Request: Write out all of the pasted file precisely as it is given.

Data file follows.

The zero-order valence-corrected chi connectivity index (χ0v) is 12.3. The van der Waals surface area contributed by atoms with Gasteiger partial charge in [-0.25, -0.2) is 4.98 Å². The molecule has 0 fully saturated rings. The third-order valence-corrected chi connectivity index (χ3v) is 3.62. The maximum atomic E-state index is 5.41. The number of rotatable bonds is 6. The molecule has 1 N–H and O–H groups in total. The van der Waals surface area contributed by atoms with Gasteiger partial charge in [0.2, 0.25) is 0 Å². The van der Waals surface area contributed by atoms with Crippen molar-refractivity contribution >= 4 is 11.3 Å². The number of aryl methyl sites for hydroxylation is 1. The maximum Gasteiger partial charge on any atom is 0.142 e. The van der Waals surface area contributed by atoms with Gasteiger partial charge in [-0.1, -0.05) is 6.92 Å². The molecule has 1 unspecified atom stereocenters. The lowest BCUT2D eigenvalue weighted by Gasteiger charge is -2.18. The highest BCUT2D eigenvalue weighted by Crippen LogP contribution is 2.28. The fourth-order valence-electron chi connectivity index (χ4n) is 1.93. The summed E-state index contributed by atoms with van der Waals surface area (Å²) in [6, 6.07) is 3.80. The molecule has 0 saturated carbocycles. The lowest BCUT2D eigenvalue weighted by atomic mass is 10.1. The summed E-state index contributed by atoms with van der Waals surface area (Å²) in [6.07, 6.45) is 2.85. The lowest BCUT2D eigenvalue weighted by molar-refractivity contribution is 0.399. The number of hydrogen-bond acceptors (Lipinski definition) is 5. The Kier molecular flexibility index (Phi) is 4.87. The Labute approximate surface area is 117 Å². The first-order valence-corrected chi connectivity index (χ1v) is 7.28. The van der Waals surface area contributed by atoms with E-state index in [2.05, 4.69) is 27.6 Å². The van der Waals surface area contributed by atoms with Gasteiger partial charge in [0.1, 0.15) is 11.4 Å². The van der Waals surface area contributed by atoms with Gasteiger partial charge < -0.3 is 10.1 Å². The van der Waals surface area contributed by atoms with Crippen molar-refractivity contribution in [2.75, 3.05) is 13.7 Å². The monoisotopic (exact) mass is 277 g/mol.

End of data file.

The zero-order valence-corrected chi connectivity index (χ0v) is 12.3. The van der Waals surface area contributed by atoms with Gasteiger partial charge in [-0.25, -0.2) is 4.98 Å². The molecule has 0 fully saturated rings. The third-order valence-corrected chi connectivity index (χ3v) is 3.62. The maximum atomic E-state index is 5.41. The number of rotatable bonds is 6. The molecule has 1 N–H and O–H groups in total. The van der Waals surface area contributed by atoms with Gasteiger partial charge in [0.2, 0.25) is 0 Å². The van der Waals surface area contributed by atoms with Crippen molar-refractivity contribution >= 4 is 11.3 Å². The number of aryl methyl sites for hydroxylation is 1. The maximum Gasteiger partial charge on any atom is 0.142 e. The van der Waals surface area contributed by atoms with Gasteiger partial charge in [-0.1, -0.05) is 6.92 Å². The molecule has 1 unspecified atom stereocenters. The lowest BCUT2D eigenvalue weighted by Gasteiger charge is -2.18. The highest BCUT2D eigenvalue weighted by Crippen LogP contribution is 2.28. The fourth-order valence-electron chi connectivity index (χ4n) is 1.93. The summed E-state index contributed by atoms with van der Waals surface area (Å²) in [6, 6.07) is 3.80. The molecule has 0 saturated carbocycles. The lowest BCUT2D eigenvalue weighted by atomic mass is 10.1. The summed E-state index contributed by atoms with van der Waals surface area (Å²) in [6.07, 6.45) is 2.85. The lowest BCUT2D eigenvalue weighted by molar-refractivity contribution is 0.399. The number of hydrogen-bond acceptors (Lipinski definition) is 5. The Kier molecular flexibility index (Phi) is 4.87. The Labute approximate surface area is 117 Å². The first-order valence-corrected chi connectivity index (χ1v) is 7.28. The van der Waals surface area contributed by atoms with E-state index in [2.05, 4.69) is 27.6 Å². The van der Waals surface area contributed by atoms with Gasteiger partial charge in [0.1, 0.15) is 11.4 Å². The van der Waals surface area contributed by atoms with Gasteiger partial charge < -0.3 is 10.1 Å². The van der Waals surface area contributed by atoms with Crippen molar-refractivity contribution in [2.75, 3.05) is 13.7 Å². The monoisotopic (exact) mass is 277 g/mol.